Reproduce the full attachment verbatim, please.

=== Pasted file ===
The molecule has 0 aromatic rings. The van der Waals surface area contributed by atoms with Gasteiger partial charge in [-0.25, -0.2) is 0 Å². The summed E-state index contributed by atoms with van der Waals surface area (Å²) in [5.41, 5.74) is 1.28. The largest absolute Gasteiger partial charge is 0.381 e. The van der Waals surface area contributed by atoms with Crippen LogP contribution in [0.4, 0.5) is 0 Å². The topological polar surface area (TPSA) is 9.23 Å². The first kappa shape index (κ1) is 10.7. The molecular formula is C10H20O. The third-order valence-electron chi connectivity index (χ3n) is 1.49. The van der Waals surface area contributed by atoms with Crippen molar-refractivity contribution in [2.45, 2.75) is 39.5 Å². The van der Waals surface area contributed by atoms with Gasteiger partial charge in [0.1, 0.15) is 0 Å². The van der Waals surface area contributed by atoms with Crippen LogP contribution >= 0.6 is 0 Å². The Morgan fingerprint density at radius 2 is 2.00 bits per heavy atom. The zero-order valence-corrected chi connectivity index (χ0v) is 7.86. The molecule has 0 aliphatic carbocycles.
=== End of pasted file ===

The molecule has 0 aromatic rings. The van der Waals surface area contributed by atoms with Gasteiger partial charge in [-0.25, -0.2) is 0 Å². The summed E-state index contributed by atoms with van der Waals surface area (Å²) in [5.41, 5.74) is 1.28. The largest absolute Gasteiger partial charge is 0.381 e. The van der Waals surface area contributed by atoms with Crippen LogP contribution in [0.4, 0.5) is 0 Å². The topological polar surface area (TPSA) is 9.23 Å². The first kappa shape index (κ1) is 10.7. The molecular formula is C10H20O. The third-order valence-electron chi connectivity index (χ3n) is 1.49. The van der Waals surface area contributed by atoms with Crippen molar-refractivity contribution in [2.45, 2.75) is 39.5 Å². The van der Waals surface area contributed by atoms with Gasteiger partial charge in [0.1, 0.15) is 0 Å². The van der Waals surface area contributed by atoms with Crippen LogP contribution >= 0.6 is 0 Å². The Morgan fingerprint density at radius 2 is 2.00 bits per heavy atom. The zero-order valence-corrected chi connectivity index (χ0v) is 7.86. The molecule has 0 aliphatic carbocycles.